Still pushing the boundaries

2010 Paralympic champion Adam Hall is training for the 2014 Sochi Winter Paralympics. Photo...
2010 Paralympic champion Adam Hall is training for the 2014 Sochi Winter Paralympics. Photo supplied.
Adam Hall has come a long way since his days at Taieri College. Kim Dungey reports.

New training methods and technology are paying off for skier Adam Hall, who has had his most successful season since winning Paralympic gold.

The former Otago Daily Times Class Act recipient won four races on the World Cup circuit earlier this year, regaining his No.1 status in slalom and being ranked in the top three in the world in both super G and super combined.

"We've made some big breakthroughs. To have four World Cup wins, not just podiums, was pretty cool."

The 25-year-old is speaking from Wanaka, where he is in the gym five or six days a week, working on getting stronger and fitter. Today, like four other days this week, he has been on the mountain since 7am and soon he will have a Pilates session, followed by muscle testing.

In two weeks, he will return to Colorado for his ninth consecutive winter and the next season's competition, including the world championships in Spain.

The schedule leading up to the 2014 Paralympic Winter Games in Sochi, Russia, sounds relentless but Hall, who has spina bifida, has always believed in the value of hard work.

"You don't just turn up to the Olympics and win a gold medal. You prepare the best you possibly can and go in with full confidence ... "

Looking back on his build-up to the 2010 Paralympics in Vancouver, the former Taieri College pupil finds it hard to believe that he gained gold in the men's standing slalom, blitzing his opening run and rebounding from a fall in the second.

" It was more on sheer grit, guts and the good old Kiwi attitude of hard work, whereas now we're putting some more science behind it ... and it's got me to the next level."

In the New Zealand winter, Hall relocates from Colorado to Cardrona, where he first got up on skis at the age of 6.

At 9, he tried snowboarding and found the independence he had always wanted, but the sport was not at the Olympics so he switched back to skis in 2004 when he decided that was where he wanted to compete.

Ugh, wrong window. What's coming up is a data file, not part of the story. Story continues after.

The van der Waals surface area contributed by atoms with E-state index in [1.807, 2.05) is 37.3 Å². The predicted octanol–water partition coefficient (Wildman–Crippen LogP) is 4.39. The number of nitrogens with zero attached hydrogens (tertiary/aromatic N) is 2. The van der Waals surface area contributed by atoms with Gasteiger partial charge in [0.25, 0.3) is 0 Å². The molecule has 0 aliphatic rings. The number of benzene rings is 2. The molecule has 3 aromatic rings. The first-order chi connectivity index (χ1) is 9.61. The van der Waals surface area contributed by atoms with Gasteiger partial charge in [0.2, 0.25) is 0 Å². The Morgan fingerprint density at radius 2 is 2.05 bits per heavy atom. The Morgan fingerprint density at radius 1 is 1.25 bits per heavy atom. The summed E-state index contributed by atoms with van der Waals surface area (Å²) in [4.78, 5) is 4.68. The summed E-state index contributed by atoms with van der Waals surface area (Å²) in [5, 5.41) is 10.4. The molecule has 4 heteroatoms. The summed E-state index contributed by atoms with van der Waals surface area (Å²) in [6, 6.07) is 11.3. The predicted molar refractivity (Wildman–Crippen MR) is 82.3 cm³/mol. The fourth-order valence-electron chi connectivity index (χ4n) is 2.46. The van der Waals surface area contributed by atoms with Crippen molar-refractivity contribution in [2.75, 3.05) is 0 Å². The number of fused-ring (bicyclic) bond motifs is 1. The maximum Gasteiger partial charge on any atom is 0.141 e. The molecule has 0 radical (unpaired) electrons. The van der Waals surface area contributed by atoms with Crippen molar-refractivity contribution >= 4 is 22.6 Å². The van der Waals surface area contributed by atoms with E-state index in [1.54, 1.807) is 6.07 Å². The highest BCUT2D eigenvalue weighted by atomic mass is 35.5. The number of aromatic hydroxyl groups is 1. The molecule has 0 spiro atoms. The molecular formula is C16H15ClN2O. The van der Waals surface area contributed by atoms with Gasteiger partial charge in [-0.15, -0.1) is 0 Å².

Spina bifida is the world's most common neural tube defect, similar to an incomplete spinal fracture, he says, adding that he uses a connecting strap to keep his tips aligned and ski-pole outriggers for balance.

"I'm pretty much able to use a lot of my body, but I don't have much control from my knees down and I don't have any feeling in my feet."

"The great thing about adaptive sports throughout the world, especially with me, is even though I have a disability, we don't really know what the limits are. So we just keep pushing and trying different things to see if we can trigger something or get something firing muscle-wise ..."

Now studying agribusiness management through the Open Polytechnic, he attributes some of his success to not being wrapped in cottonwool as a child: "I was pushed to go and work and to give anything and everything a go."

The gold medal and his 2011 New Zealand Order of Merit for services to sport have been the best moments in the past few years; the death of his mother, Gayle, in a car crash near the family's Woodside home just a week after returning from Vancouver an obvious low.

"When things like that happen, everybody has their good days and their bad days, especially early on."

When Hall talks to members of the public, the message is invariably about following dreams and never giving up.

"I guess that relates back to my second run in Vancouver when I fell down," he says.

"A lot of athletes in that position would have given up and pulled out, whereas I got back up and won a gold medal. If I didn't do that, it would have been the unknown."

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